Scottish Country Dancing Dictionary

Mill Of Tifty's Annie

Scottish Song

Mill Of Tifty's Annie (also known as "Old Scottish Ballad Of Andrew Lammie") is a song written by an anonymous Scottish poet sometime between 1870 and 1885.

This song is about a lady called Agnes Smith who died in 1678 of a broken heart after she was prevented from seeing her lover, a man called Andrew Lammie, the trumpeter of Fyvie.

Fyvie (pronounced "five ee") is a village in the Formartine area of Aberdeenshire, Scotland, less than 2 miles south of The Mill Of Tifty. Fyvie lies alongside the River Ythan and Fyvie castle (about halfway between Fyvie and Tifty) is reputed to have been built by King William the Lyon in the early thirteenth century. Fyvie castle was the site of an open-air court held by King Robert the Bruce and home to the future King Charles I as a child.

The story goes: In the 1600s the trumpeter at Fyvie castle was a man called Andrew Lammie who fell in love with Agnes Smith, the local miller of Tifty's daughter. Agnes' parents did not approve of Andrew Lammie and so her father locked her into her room to prevent them from meeting each other. Also, learning that Andrew and Agnes were meeting in secret, the Laird who himself wanted the girl as his mistress had Andrew seized and sent in slavery to the West Indies.

Many years later Andrew escaped and returned to Scotland to look for his beloved Agnes, only to discover that she had died, heartbroken, shortly after he had been taken abroad. Andrew also soon died, heartbroken, but before his death swore that the sound of a trumpet would foretell the death of every laird of Fyvie as a reminder of the terrible injustice he had suffered.

Soon after Andrew's death the haunting of Fyvie began and for many years afterwards the trumpet would be heard the night before the death of a laird. Fyvie Castle is still said to be haunted by the ghost of a phantom trumpeter and one of the towers at Fyvie castle still shows a trumpeter cut from stone.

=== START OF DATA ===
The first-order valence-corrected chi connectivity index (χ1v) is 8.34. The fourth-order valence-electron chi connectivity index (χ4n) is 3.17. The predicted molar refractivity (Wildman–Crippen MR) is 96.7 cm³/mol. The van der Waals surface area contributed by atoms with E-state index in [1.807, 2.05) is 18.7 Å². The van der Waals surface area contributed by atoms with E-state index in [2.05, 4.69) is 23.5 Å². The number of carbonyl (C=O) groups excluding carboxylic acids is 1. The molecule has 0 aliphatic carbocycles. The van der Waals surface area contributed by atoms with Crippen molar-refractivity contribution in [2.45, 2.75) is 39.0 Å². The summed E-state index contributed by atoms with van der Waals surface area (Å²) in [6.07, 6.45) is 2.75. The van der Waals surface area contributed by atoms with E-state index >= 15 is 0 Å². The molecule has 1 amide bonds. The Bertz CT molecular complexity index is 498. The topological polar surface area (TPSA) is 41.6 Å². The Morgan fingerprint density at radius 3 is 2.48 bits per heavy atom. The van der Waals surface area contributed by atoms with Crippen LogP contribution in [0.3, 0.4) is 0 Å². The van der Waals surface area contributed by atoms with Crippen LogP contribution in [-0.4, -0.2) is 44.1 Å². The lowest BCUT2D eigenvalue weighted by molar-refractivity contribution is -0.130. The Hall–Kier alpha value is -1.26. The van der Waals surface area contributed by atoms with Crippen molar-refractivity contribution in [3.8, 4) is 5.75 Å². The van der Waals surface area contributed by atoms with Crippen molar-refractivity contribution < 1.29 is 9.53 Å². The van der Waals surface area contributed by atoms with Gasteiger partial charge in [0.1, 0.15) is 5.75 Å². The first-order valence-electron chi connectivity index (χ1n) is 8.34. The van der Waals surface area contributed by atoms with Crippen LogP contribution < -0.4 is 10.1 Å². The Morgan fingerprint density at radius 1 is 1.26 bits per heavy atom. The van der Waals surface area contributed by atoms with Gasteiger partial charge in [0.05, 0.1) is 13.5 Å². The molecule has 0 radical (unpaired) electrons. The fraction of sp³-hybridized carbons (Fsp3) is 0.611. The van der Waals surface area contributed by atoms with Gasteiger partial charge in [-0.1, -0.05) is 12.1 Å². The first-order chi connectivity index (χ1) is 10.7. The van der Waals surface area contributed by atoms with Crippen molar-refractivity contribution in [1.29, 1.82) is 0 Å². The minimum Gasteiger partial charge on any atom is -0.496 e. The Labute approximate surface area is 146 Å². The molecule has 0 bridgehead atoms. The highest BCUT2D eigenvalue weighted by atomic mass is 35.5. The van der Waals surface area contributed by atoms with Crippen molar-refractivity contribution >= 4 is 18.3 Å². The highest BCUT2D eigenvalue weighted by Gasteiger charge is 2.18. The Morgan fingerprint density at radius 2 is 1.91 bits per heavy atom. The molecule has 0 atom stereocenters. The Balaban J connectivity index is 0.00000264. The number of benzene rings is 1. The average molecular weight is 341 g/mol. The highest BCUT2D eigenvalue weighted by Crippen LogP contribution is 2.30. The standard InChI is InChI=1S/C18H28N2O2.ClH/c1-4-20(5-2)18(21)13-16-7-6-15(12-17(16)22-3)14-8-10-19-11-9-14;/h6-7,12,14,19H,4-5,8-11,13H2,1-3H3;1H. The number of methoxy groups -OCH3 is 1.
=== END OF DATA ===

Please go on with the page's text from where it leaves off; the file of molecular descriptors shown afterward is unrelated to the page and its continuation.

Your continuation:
As you would expect of such an old story, certain elements of the story are considered fanciful, and many different versions of the ballad now exist. Bellow is one of the most popular.

Related Scottish Country Dances

The Mill Of Tifty

Mill Of Tifty's Annie - Or Old Scottish Ballad Of Andrew Lammie

At Mill of Tifty lived a man,
In the neighbourhood of Fyvie-
He had a lovely daughter fair
Was called bonnie Annie.

Her bloom was like the springing flower
That hails the rosy morning,
With innocence and graceful mein
Her beauteous face adorning.

Lord Fyvie had a Trumpeter,
Whose name was Andrew Lammie-
He had the art to gain the heart
Of Mill of Tifty's Annie.

Proper he was, both young and gay,
His like was not in Fyvie,
Nor was there ane that could compare
With this same Andrew Lammie.

And Fyvie he rode by the door,
Where lived Tifty's Annie;
His trumpeter rode him before,
Even this same Andrew Lammie.

Her mother called her to the door,
Come here to me my Annie-
Did e'er you see a prettier man
Than the trumpeter of Fyvie?

Nothing she said, but sighing sore,
Alas for bonnie Annie;
She durst not own her heart was won
By the trumpeter of Fyvie.

At night when all went to their bed,
All slept full soon but Annie;
Love so oppressed her tender breast,
And love will waste her body.

Love comes in at my bed-side,
And love lies down beyond me-
Love so opprest my tender breast,
And love will waste my body.

The first time me and my love
Were in the woods of Fyvie,
His lovely form and speech so soft
Soon gained the heart of Annie.

He called me mistress, I said no,
I'm Tifty's bonnie Annie;
With apples sweet he did me treat,
And kisses soft and many.

It's up and down in Tifty's glen,
Where the burn rins clear and bonnie
I've often gane to meet my love,
My bonnie Andrew Lammie.

But now alas! her father heard
That the trumpeter of Fyvie,
Had had the art to gain the heart
Of Mill of Tifty's Annie.

Her father soon a letter wrote
And sent it on to Fyvie,
To tell his daughter was bewitched
By his servant Andrew Lammie.

Then up the stair his trumpeter
He called soon and shortly,
Pray tell me soon what's this you've done
To Tifty's bonnie Annie.

Woe be to Mill of Tifty's pride,
For it has ruined many-
They'll not haven't said that she should wed
The trumpeter of Fyvie.

In wicked art I had no part,
Nor therein am I canny;
True love alone the heart has won
Of Tifty's bonnie Annie.

Where shall I find a boy so kind
That will carry a letter canny;